477 Samuel Dunbar to President Holyoke

    [Stoughton, February 14 1743/4]

    Reverend Sir,

    Having ben informed by one of the Reverend Overseers of the College, that Sam. Bird, an undergraduate has lately a second time ben called to an account for some of his misdemeanours and particularly for that freedom he took in railing against me, at one of his Holdings forth in the Town, and that he has repeatedly denied the same; I tho’t it proper and expedient to send you the inclosed Narrative of his proceding and preachment, that so he may, if possible, be convinced of his railing hypocrisy and falsehood: if you should think fit to look into this affair any more.

    These Gentlemen have given in nothing, but what, I believe, they would readily make oath to, were there need of it, and were they called to it; they have such a perfect remembrance and full assurance of this then extraordinary piece of conduct, tho’since it is become more common.

    They are men of a good character amongst us: the former subscriber has been chosen by this church to be a Deacon in it: the latter is a young man of exemplary modesty, seriousness, […] and piety.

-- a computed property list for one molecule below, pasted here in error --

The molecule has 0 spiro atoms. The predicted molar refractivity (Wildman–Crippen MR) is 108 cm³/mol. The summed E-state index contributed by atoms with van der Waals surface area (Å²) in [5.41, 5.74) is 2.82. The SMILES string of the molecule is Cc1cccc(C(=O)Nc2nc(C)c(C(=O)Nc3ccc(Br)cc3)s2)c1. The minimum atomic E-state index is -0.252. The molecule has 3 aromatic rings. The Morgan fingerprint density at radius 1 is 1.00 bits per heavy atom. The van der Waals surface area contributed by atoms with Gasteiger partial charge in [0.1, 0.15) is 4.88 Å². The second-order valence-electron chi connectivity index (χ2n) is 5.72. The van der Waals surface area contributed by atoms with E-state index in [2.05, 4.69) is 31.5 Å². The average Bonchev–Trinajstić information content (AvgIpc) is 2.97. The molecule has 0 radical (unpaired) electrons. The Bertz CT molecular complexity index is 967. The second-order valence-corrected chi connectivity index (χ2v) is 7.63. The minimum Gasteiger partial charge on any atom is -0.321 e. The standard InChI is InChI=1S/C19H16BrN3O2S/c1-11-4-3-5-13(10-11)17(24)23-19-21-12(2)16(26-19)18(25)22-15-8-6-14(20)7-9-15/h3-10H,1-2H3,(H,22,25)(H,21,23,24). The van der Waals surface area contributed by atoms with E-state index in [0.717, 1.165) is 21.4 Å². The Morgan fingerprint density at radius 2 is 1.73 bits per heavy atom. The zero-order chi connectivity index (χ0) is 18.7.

If this young Bird should hear the account of his management at that time, and the persons named, who subscribe and attest it, I cannot think he will have the conscience (if he have any) or the confidence (though I judge he has a sufficient stock of that) to repeat his denial. For these very persons then immediately expressed their dislike of his reviling me, and the latter especially entered into a clear debate with him upon it.

    Wishing the Divine blessing may rest upon the College, and that good order, useful Learning and excelling piety may be preserved and promoted in it, and that yourself especially the Head of it, may long continue to be (as at present you ar[e] […])

    I subscribe my […]

    Your very Humble servant

    Samuel Dunbar

    College Papers, 1. 83 (No. 172). There is a tear at the end of the letter. Samuel Dunbar (A.B. 1723) was minister of that part of Stoughton, which is now Canton. For testimony about Bird see No. 478.